When you hear the term “service” in the electromechanical fields, most people would envision a blue-collar professional who may be very adept at his job but has limited experience and/or education.
He shows up, does the job, and departs. It’s a very reactive, task-centered approach to service. Bell and Howell has a different approach that views technology as a service business rather than an add-on. Or, the traditional service business as a commercial enterprise providing expert work for customers.
In our approach, technology enables people and people enable technology. We recognize that technology augments human capability in ways beyond simple automation or artificial intelligence. Technology can enable us to do more than we could before.
Think of exoskeletons that enable operators to lift heavy crates with ease. Or, picture web-connected appliances that email you when a malfunction is sensed. Beyond just fixing a machine, the difference in how we approach service lies between people and technology.
In true mechatronics, an expert technician possesses the knowledge and understanding of the machine in context. He or she knows that if this device fails, it impacts machines up and down the production line. As a result, this would negatively impact operations and productivity. At the practical level, a lot of our competitors approach service through regularly scheduled “P.M. downtime.”
Similar to an annual physical for humans, the machine is taken offline and examined. This should take place yearly for wear and tear and preventative maintenance. Everybody believed an annual checkup was sufficient. But, the rest of the year, that equipment is in “break/fix mode” and only addressed if it fails. Bell and Howell’s maintenance cycles occur frequently, like quarterly or even monthly. Although it may seem excessive, this approach provides more benefits because it gives more productivity.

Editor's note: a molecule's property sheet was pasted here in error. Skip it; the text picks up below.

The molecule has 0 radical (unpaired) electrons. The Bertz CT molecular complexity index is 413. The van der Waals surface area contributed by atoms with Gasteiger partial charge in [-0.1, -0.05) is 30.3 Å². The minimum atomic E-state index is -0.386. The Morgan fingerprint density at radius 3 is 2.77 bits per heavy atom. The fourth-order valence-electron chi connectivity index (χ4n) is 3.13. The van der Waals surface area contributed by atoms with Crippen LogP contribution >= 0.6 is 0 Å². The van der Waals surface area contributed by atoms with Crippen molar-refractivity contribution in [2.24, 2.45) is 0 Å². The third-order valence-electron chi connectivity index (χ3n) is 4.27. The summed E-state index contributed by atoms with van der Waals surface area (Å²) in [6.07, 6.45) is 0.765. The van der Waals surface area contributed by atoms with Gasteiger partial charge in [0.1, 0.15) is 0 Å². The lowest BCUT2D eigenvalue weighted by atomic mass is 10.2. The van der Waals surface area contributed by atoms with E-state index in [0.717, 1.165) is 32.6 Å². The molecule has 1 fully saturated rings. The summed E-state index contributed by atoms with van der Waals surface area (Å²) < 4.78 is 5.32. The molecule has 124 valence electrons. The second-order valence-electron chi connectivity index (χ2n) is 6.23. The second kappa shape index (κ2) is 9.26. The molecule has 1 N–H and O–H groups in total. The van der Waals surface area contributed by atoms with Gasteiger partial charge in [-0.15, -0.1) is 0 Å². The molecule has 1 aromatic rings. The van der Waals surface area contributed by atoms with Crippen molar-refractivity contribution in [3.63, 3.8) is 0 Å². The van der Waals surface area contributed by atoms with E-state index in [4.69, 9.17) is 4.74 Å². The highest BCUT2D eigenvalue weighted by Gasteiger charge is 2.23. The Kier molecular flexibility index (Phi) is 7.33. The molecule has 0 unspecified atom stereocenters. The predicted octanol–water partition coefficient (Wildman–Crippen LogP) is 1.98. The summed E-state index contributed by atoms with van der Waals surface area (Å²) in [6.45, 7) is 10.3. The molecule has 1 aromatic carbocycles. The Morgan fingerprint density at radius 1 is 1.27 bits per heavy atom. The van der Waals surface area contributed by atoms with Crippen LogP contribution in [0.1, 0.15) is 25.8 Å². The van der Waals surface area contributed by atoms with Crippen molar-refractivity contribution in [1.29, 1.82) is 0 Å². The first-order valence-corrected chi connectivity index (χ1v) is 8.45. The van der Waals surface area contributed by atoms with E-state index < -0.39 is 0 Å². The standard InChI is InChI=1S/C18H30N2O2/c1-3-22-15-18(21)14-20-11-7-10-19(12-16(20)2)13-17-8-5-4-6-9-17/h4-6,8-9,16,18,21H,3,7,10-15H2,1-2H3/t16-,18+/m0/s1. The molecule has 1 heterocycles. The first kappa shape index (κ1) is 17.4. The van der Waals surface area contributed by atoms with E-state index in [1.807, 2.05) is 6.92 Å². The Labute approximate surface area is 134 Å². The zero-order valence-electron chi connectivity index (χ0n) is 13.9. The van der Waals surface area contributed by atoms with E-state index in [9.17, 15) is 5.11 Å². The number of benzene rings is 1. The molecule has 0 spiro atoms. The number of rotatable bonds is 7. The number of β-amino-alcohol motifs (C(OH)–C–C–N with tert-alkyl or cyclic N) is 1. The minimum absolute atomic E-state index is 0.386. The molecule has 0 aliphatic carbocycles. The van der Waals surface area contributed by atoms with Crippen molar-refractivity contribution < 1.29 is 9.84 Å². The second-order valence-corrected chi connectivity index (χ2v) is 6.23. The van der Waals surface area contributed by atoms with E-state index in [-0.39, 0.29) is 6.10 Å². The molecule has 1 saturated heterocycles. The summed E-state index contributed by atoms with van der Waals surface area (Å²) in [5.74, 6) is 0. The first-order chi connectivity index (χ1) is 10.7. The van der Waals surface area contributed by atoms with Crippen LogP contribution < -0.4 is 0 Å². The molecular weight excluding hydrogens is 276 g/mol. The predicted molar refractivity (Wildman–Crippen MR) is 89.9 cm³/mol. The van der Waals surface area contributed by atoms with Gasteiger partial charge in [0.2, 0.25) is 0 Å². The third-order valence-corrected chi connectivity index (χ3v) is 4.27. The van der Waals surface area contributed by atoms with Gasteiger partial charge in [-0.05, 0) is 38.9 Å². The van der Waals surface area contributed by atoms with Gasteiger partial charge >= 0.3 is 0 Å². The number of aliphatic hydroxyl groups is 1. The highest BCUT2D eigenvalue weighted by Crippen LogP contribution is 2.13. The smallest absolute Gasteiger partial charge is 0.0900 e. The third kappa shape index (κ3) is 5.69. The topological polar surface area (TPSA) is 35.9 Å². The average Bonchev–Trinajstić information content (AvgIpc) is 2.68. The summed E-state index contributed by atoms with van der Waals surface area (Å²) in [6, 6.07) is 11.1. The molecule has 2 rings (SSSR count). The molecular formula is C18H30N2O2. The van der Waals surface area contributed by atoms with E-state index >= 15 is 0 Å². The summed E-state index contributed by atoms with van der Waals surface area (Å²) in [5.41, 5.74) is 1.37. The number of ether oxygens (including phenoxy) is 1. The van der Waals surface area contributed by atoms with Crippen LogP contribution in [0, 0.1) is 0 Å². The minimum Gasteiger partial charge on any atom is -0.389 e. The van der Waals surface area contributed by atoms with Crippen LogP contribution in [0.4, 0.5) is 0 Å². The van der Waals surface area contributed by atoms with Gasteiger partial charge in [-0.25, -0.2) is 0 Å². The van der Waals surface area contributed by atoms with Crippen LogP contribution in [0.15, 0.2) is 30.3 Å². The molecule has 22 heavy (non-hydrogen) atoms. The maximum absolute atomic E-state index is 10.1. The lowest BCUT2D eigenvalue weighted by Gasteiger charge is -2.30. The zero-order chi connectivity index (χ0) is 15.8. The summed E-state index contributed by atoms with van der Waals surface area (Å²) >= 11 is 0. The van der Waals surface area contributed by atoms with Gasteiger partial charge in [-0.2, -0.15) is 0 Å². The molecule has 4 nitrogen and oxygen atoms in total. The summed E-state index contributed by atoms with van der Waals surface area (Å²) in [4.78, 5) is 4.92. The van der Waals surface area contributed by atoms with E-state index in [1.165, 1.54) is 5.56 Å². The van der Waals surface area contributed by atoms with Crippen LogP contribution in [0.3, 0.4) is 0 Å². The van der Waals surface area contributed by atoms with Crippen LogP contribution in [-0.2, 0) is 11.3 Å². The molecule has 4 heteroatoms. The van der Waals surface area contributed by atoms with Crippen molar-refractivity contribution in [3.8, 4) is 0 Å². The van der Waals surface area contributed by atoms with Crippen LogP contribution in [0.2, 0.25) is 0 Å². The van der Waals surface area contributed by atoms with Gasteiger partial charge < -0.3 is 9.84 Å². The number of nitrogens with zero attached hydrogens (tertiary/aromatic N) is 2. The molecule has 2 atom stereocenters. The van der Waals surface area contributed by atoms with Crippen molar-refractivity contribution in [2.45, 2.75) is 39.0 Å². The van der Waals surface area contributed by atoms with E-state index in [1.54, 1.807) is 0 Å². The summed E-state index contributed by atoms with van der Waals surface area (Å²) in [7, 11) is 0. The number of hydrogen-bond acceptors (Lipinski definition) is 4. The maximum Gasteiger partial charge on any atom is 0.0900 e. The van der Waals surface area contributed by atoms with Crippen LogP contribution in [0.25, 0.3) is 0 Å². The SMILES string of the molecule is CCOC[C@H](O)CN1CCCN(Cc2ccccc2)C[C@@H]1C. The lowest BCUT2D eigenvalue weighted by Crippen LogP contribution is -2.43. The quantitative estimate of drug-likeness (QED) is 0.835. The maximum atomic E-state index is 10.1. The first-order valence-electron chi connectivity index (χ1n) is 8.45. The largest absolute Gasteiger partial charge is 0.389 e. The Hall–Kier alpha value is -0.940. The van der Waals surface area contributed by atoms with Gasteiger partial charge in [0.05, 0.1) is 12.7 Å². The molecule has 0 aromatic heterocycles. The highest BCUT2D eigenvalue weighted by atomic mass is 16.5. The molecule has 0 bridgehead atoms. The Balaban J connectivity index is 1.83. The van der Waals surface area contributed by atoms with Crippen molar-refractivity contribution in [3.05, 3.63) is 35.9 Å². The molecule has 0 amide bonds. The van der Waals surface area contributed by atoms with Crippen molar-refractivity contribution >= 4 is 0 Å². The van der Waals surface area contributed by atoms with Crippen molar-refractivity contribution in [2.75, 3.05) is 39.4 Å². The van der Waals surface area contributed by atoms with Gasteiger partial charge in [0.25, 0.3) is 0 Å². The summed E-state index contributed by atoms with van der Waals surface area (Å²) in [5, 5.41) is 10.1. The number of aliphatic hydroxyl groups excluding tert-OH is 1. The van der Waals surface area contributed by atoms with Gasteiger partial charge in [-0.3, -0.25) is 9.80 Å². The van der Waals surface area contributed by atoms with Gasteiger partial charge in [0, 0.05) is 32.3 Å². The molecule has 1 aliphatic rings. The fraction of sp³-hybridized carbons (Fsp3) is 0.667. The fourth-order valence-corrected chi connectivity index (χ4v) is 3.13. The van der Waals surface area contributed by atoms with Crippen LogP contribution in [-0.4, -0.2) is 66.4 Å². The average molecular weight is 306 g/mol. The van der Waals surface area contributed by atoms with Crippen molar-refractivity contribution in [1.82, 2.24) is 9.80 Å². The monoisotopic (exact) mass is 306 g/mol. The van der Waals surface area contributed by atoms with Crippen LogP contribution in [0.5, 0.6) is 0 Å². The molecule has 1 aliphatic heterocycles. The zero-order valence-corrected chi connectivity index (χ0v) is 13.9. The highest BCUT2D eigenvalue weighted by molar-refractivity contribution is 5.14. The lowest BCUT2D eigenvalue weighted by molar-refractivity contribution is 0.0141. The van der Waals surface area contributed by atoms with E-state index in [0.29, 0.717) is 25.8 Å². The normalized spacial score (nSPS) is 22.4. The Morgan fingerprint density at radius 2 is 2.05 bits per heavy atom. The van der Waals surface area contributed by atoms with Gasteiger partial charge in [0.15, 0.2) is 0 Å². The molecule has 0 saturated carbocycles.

If you drive your car 12,000 to 15,000 miles a year, you don’t change the oil annually. You have your vehicle serviced more frequently based on usage, not the calendar. We can use data and analytics to improve service and perform “predictive failure maintenance” before you even know you might have an issue. This makes your operation more productive and reduces the cost of per-piece operation. Getting back to how people can enable technology, our technicians report back to us upon completing a visit and increase the knowledge base of the organization.
They know they don’t operate as individuals but as part of a team of more than 700 electromechanical experts throughout North America that share and transfer knowledge to one another. Our technicians have had service dispatch applications (SDAs) for a while, first through BlackBerries and soon iPhones and other smart devices. This allows our men and women in the field to use the app as an extension of themselves. Through GPS, video, barcode scanners and tags, this helps us to enable not just the “Internet of things” but the “Internet of people and technology.” It’s a unique concept that empowers the mutual exchange of information that makes both our people better through technology, and our technology better through our people.
The Future of Technology As a Service
As Bell and Howell evolves from printing and mailing to eCommerce, parcels and beyond, this approach will help Internet-enabled connectivity across our lines of products and services. With enhanced knowledge, our technicians can now fix a wide range of products from printing and mailing equipment to 3D printers, currency counters, and much more. Neither humans nor technology can optimally solve problems on their own. It’s the interplay between human judgment and technical data that combine to enhance operations.
Machines will never replace human instinct, intuition and interaction, and that’s one of the reasons why Bell and Howell will continue to invest in its human resources for the betterment of our company and our clients.